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by Pat Barker

Regeneration is the first novel in Pat Barker's brilliant Regeneration Trilogy. It is based on a real encounter between Siegfried Sassoon and Dr Rivers, a distinguished neurologist and social anthropologist.

In 1917, Sassoon was sent to Craiglockhart military hospital by the authorities to avoid court-martialling him after his anti-war protest. The prolonged war and the massive casualties had prompted him to write a Declaration protesting against the continuation of a war in which so many of his beloved men were being sacrificed in vain. This had been read out in the House of Commons and published in the Times. Dr Rivers was charged with treating Sassoon to restore him to sanity, yet it is Dr Rivers who is changed by the experience.

Barker draws us into the strange world of the military hospital. Here are the living casualties of the trenches: prematurely aged men with tics and twitches and stammers, men who are unable to speak and men who vomit every time they try to eat. Central to the novel is the journey of Dr Rivers, a humane and compassionate man who finds himself in conflict with the values that are integral to his background and upbringing. The encounter with Sassoon forces him to question those values and confront the central paradox of his work - that a 'cure' for his patients entails making them fit for almost certain destruction back at the front.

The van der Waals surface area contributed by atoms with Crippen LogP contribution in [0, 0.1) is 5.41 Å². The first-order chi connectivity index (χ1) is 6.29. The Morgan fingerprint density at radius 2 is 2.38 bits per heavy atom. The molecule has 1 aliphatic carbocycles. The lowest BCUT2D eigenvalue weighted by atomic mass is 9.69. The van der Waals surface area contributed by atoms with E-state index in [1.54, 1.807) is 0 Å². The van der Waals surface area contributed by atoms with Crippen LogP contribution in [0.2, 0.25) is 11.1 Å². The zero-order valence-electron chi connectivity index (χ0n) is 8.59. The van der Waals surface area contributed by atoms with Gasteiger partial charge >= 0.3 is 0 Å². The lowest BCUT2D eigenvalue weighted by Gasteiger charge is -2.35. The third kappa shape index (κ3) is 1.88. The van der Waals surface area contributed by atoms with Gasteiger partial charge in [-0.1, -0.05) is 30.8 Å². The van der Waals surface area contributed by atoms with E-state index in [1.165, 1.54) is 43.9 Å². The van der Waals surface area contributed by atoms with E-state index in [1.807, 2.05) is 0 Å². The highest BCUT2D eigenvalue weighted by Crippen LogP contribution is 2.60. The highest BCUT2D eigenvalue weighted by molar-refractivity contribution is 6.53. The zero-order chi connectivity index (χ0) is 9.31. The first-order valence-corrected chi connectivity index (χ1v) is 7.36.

Regeneration is a compelling read, involving and moving. It is also a subtle discussion about the morality of war and a graphic portrayal of the toll on the human spirit for those who are sent to fight.

Read our interview with Pat Barker.


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